Today is the 70th anniversary of the liberation of Auschwitz extermination camp – just thinking of it brings back the cold sweat, gooseflesh and lump in throat I got when I visited it.
- At least 1.1 million prisoners died at Auschwitz
- It is where approximately 1 in 6 Jews killed in the Holocaust died
- Transport trains delivering prisoners were coming from all over Nazi-occupied Europe
Why is it important, if you can, to visit the Auschwitz Memorial and Museum?
- To prevent us from doing the same mistake ever again. As Primo Levi, who survived Auschwitz, said: “Those who deny Auschwitz would be ready to remake it“. To go there is the best way to believe it.
- Because seeing it with your own eyes is the only way to assess the extent of horror. It is good to read history books – but no history books will make you feel as petrified as seeing the chimney by yourself.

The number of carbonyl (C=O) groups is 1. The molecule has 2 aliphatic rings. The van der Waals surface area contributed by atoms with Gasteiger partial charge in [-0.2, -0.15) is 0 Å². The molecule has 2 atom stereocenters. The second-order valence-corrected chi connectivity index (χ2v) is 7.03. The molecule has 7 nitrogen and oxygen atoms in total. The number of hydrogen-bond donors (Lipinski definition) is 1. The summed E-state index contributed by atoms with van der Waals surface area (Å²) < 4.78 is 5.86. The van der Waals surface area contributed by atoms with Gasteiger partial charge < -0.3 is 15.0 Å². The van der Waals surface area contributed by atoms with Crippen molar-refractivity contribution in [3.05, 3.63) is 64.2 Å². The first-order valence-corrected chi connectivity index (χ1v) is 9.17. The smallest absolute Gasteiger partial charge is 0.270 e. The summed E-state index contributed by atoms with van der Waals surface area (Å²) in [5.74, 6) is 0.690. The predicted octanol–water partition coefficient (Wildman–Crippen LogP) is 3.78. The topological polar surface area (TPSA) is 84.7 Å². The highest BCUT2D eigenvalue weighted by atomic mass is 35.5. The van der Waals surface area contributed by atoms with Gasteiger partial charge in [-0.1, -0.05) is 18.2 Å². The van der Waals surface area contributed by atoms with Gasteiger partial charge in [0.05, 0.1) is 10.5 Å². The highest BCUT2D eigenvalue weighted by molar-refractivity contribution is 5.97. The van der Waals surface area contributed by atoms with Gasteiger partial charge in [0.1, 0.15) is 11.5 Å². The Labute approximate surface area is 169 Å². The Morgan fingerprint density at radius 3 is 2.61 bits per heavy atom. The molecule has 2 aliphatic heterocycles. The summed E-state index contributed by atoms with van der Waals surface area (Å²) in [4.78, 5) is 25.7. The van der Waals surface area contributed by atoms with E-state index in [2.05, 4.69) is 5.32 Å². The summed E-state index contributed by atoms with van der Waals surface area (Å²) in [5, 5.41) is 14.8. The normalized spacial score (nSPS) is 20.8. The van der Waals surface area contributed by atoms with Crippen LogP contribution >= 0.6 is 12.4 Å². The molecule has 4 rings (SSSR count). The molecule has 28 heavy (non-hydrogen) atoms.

- Because the museum itself has an extremely high educational value; there are fantastically well documented permanent and temporary exhibitions.
Do not be fooled by all the ‘Auschwitz Tour’ signs you may encounter in pretty-but-touristy Cracow, or the amount of tourist buses on the parking. Auschwitz is not Disneyland, it is a Memorial, and visits are done in respect and dignity.
If you haven’t had the opportunity yet to visit a Holocaust extermination camp, I suggest you put that on your to do list; Auschwitz is a good start although there are, unfortunately, many others available too.
You will feel that gooseflesh all over your body and may have to stifle a sob; and that’s for the best, as it is a very healthy way to remember yourself that you are human – never forget that.